and for no other reason

Aizen waited. The curtain of fire blocked his purely physical view of the battlefield to some extent, but he had many other ways of seeing beside the purely physical.

He'd expected sound strategy from Yamamoto, and he had not been disappointed. Prepare the battleground, separate the enemy forces, and block Aizen himself from using his zanpakutou. (Or at least, what Yamamoto knew about his zanpakutou.) While he hadn't necessarily predicted exactly what tactics Yamamoto would use, the strategy as a whole was unsurprising.

Aizen had never got anywhere by underestimating his opponents, and he had no intention of starting now.

So he watched, and he waited: there were other things in preparation, after all, other matters in train, and some of them might be about to surprise Yamamoto very soon, and in the meantime it was always interesting to observe the reactions of other people.

It was because he was watching in ways other than the purely physical that he saw her coming before anyone else on the battlefield did. Her presence was such a familiar thing that he could almost have smiled. Her spirit ribbon was a delicate fragment of red silk that he could have twisted around his fingers (as he had so often in the past) and laid against his cheek.

Little Momo-kun. How nice, how pleasant, how surprisingly warming to see her again.

Ichimaru made some sort of sliding, snide comment about her presence, and Aizen answered in neutral words that gave nothing away. Even if she was nothing to him and never would be, and even if disposing of her had been an urge towards tidiness rather than anything else . . . well, it was always a mistake to show anything private to Ichimaru. Even an urge for tidiness.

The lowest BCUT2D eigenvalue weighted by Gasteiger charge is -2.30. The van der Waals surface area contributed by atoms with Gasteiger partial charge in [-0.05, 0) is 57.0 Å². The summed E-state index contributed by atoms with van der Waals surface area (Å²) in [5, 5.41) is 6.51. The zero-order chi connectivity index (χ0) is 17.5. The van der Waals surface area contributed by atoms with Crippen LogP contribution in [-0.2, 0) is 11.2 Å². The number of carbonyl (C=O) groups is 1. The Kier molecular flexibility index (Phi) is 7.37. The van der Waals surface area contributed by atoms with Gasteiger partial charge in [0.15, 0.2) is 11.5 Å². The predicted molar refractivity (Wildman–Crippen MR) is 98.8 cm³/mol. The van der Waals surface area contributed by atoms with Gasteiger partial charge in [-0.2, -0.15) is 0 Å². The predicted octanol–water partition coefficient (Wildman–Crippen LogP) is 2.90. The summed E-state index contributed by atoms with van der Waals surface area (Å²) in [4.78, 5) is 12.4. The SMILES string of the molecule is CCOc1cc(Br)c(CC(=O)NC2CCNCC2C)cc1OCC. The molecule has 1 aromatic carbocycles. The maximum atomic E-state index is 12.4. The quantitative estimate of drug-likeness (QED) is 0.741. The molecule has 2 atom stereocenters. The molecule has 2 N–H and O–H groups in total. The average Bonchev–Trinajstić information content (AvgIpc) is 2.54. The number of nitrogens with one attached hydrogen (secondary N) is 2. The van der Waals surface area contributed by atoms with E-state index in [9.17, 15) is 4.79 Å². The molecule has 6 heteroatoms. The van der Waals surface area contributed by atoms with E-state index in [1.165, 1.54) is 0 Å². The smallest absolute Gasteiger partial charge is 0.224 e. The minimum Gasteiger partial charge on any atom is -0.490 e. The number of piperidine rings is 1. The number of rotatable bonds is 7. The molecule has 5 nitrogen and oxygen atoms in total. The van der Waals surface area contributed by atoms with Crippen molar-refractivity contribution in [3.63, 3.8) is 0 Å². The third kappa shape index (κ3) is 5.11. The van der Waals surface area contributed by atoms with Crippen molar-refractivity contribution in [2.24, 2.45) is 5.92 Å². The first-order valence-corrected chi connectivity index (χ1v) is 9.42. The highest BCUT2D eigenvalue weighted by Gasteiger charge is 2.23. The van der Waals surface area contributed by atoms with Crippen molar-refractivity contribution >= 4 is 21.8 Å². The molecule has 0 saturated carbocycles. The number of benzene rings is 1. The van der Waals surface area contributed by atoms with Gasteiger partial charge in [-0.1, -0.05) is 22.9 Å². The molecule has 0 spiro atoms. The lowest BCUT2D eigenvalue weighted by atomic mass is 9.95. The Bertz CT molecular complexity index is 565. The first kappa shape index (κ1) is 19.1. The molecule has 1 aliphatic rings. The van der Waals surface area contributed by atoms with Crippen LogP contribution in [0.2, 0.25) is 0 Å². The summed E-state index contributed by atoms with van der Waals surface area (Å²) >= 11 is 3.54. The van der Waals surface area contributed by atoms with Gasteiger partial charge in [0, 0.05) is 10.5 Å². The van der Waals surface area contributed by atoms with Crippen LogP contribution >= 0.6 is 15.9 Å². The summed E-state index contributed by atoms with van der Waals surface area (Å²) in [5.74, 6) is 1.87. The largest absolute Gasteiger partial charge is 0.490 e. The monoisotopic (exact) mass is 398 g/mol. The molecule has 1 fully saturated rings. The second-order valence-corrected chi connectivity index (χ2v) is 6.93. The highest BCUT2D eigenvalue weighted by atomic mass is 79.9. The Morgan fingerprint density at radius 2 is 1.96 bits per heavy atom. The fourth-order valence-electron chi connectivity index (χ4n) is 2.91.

In that part of his mind which he reserved for the systematic evaluation of potential resources, he was forced to admit that she had survived and grown in a way which he had not thought possible. It would be . . . convenient, yes, that was a good word for it . . . if he could find some use for her after matters were sorted out. He had always disliked waste.

Harribel's fraccions played out their little dance with their pet, and he observed Momo-kun's fall.

Poor girl. She really had tried so hard. It was a shame for her to be suffering like that. If he had simply dealt with her more effectively a few months ago, she would be at peace now. His fault, he admitted it.

But in another part of his mind, he saw the red flutter of her spirit ribbon, moving as slowly and perilously as her gasping breaths, and he hoped that she would last just a little longer, until he could give her a moment of his time and find a use for her.

Perhaps she could be strong enough for that.